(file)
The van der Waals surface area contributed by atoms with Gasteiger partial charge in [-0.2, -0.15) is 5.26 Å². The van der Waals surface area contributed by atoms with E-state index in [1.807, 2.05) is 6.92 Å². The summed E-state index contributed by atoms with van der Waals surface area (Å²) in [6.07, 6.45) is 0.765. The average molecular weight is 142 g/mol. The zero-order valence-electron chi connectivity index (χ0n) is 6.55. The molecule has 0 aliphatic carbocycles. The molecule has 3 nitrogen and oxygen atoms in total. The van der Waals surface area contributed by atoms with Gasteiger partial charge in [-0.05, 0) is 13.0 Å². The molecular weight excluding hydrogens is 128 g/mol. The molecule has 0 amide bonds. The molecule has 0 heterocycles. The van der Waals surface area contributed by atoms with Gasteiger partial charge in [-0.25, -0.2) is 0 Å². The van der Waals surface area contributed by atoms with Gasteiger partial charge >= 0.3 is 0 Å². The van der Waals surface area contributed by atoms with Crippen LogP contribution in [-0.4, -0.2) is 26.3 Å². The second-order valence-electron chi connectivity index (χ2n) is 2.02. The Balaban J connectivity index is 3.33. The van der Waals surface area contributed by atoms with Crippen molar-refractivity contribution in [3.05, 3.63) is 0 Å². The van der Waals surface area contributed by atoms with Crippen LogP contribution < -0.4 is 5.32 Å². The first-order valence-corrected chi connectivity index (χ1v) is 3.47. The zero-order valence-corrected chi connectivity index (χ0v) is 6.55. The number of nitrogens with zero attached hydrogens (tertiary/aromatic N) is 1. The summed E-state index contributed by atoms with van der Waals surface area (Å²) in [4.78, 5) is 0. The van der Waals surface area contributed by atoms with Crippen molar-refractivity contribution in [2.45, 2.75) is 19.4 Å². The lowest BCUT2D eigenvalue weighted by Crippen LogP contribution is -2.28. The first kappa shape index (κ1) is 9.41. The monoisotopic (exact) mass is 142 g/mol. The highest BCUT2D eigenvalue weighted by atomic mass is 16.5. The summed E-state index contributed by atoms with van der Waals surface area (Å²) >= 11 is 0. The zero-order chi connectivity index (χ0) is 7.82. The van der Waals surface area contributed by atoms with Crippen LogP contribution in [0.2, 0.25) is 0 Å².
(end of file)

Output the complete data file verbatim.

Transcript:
The van der Waals surface area contributed by atoms with Gasteiger partial charge in [-0.2, -0.15) is 5.26 Å². The van der Waals surface area contributed by atoms with E-state index in [1.807, 2.05) is 6.92 Å². The summed E-state index contributed by atoms with van der Waals surface area (Å²) in [6.07, 6.45) is 0.765. The average molecular weight is 142 g/mol. The zero-order valence-electron chi connectivity index (χ0n) is 6.55. The molecule has 0 aliphatic carbocycles. The molecule has 3 nitrogen and oxygen atoms in total. The van der Waals surface area contributed by atoms with Gasteiger partial charge in [-0.05, 0) is 13.0 Å². The molecular weight excluding hydrogens is 128 g/mol. The molecule has 0 amide bonds. The molecule has 0 heterocycles. The van der Waals surface area contributed by atoms with Gasteiger partial charge in [-0.25, -0.2) is 0 Å². The van der Waals surface area contributed by atoms with Gasteiger partial charge >= 0.3 is 0 Å². The van der Waals surface area contributed by atoms with Crippen LogP contribution in [-0.4, -0.2) is 26.3 Å². The second-order valence-electron chi connectivity index (χ2n) is 2.02. The Balaban J connectivity index is 3.33. The van der Waals surface area contributed by atoms with Crippen molar-refractivity contribution in [3.05, 3.63) is 0 Å². The van der Waals surface area contributed by atoms with Crippen LogP contribution < -0.4 is 5.32 Å². The first-order valence-corrected chi connectivity index (χ1v) is 3.47. The zero-order valence-corrected chi connectivity index (χ0v) is 6.55. The number of nitrogens with zero attached hydrogens (tertiary/aromatic N) is 1. The summed E-state index contributed by atoms with van der Waals surface area (Å²) in [4.78, 5) is 0. The van der Waals surface area contributed by atoms with Crippen molar-refractivity contribution in [2.45, 2.75) is 19.4 Å². The lowest BCUT2D eigenvalue weighted by Crippen LogP contribution is -2.28. The first kappa shape index (κ1) is 9.41. The monoisotopic (exact) mass is 142 g/mol. The highest BCUT2D eigenvalue weighted by atomic mass is 16.5. The summed E-state index contributed by atoms with van der Waals surface area (Å²) >= 11 is 0. The zero-order chi connectivity index (χ0) is 7.82. The van der Waals surface area contributed by atoms with Crippen LogP contribution in [0.2, 0.25) is 0 Å².